Heavy drinking and binge drinking are on the rise in the U.S., but the average amount Americans drink varies greatly by region, according to a new study.

Ten years of research, published in the American Journal of Public Health, breaks down the data by county, observing adults 21 and over who binge-drink — imbibing at least five drinks in one sitting for a man; four for a woman — and those who drink heavily, defined as more than two drinks a day for a man; and more than one for a woman.

Binge-drinking is highest in Menominee County, Wisc., the least populated in the state. Heavy drinking is highest in Esmeralda County, Nev, likewise the least populous in that state. Madison County, Idaho has the lowest levels of binge-drinking, and Hancock County, Tenn.—one of the state’s ‘dry counties’ where the sale of alcohol is prohibited—has the lowest levels of heavy drinking.

Members of affluent communities are the most likely to have at least one drink per month, the study found, while members of poor communities are most likely to binge or drink heavily.

[USA Today]

TIME Alcohol

Teens Who Watch Boozy Movies Are More Likely to Drink, Study Finds

healthiest foods, health food, diet, nutrition, time.com stock, red wine, alcohol
Photograph by Danny Kim for TIME; Gif by Mia Tramz for TIME

There may be a dark side to Bridget Jones' cute coping sequences

Watching James Bond elegantly guzzle that martini may be having adverse effects on adolescents. A new study from the journal Pediatrics found that 15-year-olds who have watched more alcohol being consumed in films than their peers are more likely to have tried alcohol, more likely to binge drink and more likely to have alcohol-related problems.

“Alcohol is a drug and it has potentially adverse effects, not only for individuals but also for family and friends,” says lead author Andrea Waylen, a lecturer in social sciences at the University of Bristol. “It’s not very often that we see the adverse effects of alcohol portrayed—like vomiting, rotten hangovers,” she adds. “In my view, we don’t really get an accurate representation of what alcohol is like.”

The new paper used data from a longitudinal study in the United Kingdom that surveyed 5,163 15-year-olds on a wide variety of topics. They were asked about their drinking habits and whether they had seen a random selection of 50 popular films, from Bridget Jones’ Diary to Aviator. Waylen and her colleagues used those answers to quantify their exposure to drinking by adding up the minutes in each film that showed alcohol use. (The original study was done in the mid-2000s, when those movies were hot off the reel.)

After controlling for factors ranging from parents’ alcohol use to gender and social class, the researchers found that the kids who had been exposed to the most cinematic swilling were 20% more likely to have tried alcohol and 70% more likely to binge drink. They were more than twice as likely to have a drink more than once per week and to suffer from alcohol-related problems, such as encounters with the police or letting their drinking interfere with school and work.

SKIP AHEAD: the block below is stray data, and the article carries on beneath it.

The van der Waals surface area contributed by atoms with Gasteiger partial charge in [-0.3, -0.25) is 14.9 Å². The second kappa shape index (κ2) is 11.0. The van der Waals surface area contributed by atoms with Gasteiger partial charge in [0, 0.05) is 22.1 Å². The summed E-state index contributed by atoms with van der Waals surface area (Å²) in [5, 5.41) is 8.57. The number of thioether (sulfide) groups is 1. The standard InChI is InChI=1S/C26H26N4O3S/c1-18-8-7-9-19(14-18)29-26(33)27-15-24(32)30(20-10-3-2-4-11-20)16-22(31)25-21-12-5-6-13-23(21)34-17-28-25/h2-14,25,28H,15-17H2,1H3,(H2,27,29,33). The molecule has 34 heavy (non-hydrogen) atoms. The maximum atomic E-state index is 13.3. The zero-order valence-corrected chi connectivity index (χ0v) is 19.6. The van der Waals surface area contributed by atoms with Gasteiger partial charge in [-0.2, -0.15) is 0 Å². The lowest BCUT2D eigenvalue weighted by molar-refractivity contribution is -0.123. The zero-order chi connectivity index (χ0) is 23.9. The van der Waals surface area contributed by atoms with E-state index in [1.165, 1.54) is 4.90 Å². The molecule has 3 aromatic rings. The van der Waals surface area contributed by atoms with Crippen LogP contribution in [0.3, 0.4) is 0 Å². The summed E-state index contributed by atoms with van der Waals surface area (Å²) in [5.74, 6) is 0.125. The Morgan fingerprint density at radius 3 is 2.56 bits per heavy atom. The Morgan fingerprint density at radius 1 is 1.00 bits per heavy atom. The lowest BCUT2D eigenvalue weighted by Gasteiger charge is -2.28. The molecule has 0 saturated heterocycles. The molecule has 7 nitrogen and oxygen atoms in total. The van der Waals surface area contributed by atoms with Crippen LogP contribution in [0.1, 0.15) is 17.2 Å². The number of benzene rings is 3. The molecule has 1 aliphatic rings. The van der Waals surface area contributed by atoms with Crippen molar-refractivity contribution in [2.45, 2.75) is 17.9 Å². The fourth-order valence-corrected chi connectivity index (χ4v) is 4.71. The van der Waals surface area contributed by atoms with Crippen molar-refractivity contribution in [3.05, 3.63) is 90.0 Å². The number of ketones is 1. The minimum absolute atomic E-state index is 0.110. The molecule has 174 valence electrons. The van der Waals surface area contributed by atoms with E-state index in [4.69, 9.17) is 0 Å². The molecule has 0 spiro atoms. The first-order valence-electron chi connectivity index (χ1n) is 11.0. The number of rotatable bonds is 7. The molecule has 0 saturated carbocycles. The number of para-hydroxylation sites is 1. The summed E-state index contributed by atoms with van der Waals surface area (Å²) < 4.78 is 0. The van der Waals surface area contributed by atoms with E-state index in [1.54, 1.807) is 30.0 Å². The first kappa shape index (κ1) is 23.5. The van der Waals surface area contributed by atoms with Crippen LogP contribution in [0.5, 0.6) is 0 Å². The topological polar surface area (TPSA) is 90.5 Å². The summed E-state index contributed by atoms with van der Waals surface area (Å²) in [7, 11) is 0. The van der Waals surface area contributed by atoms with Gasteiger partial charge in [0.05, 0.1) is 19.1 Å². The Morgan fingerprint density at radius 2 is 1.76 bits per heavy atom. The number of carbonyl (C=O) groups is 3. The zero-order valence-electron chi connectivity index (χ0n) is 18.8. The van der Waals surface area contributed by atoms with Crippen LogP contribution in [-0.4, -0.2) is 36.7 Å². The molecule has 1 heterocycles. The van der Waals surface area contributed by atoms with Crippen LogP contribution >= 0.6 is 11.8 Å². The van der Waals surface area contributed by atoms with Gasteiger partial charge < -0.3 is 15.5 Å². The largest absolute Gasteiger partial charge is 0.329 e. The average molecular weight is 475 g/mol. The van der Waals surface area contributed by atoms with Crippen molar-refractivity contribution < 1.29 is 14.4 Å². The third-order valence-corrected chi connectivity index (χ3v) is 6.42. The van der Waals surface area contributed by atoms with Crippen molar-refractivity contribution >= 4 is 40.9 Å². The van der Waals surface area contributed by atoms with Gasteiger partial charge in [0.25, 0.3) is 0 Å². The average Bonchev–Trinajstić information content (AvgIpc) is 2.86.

The recommendation of Waylen and her colleagues is that film ratings take into account heavy drinking; such films, Waylen suggests, would then be more likely to be rated for adults only. In the study, she notes that between 1989 and 2008, 72% of the most popular box office films in the United Kingdom depicted drinking but only 6% were classified as adult only.

A review of top-grossing American films conducted in 2009 found that 49% of PG-13 rated films and 25% of PG-rated films showed more than two minutes of alcohol use. The study concluded that the current rating system was not adequate for parents trying to limit their kids’ exposure to drinking (or smoking, for that matter).

Similar studies conducted in the U.S. and Germany have found connections between kids watching boozing in film and then drinking in real life. Other studies have found similar associations for risky behavior like tobacco use, dangerous driving and early sex.

“My guess is that there needs to be a level of identification with the drinker in the film,” Waylen says. And she believes kids are more likely to identify with consuming characters “in films where alcohol use is made to look cool, get you friends, win the girl or boy.”

Her conclusion is that the officials rating movies need to take demure sips of wine and rowdy spring break chugging contests more seriously. “Adverse outcomes from alcohol use are a large societal public health problem,” the study concludes, “and rating films according to alcohol content may reduce problem-related alcohol use and associated harm in young people.”

TIME Addiction

What Binge Drinking During Adolescence Does to the Brain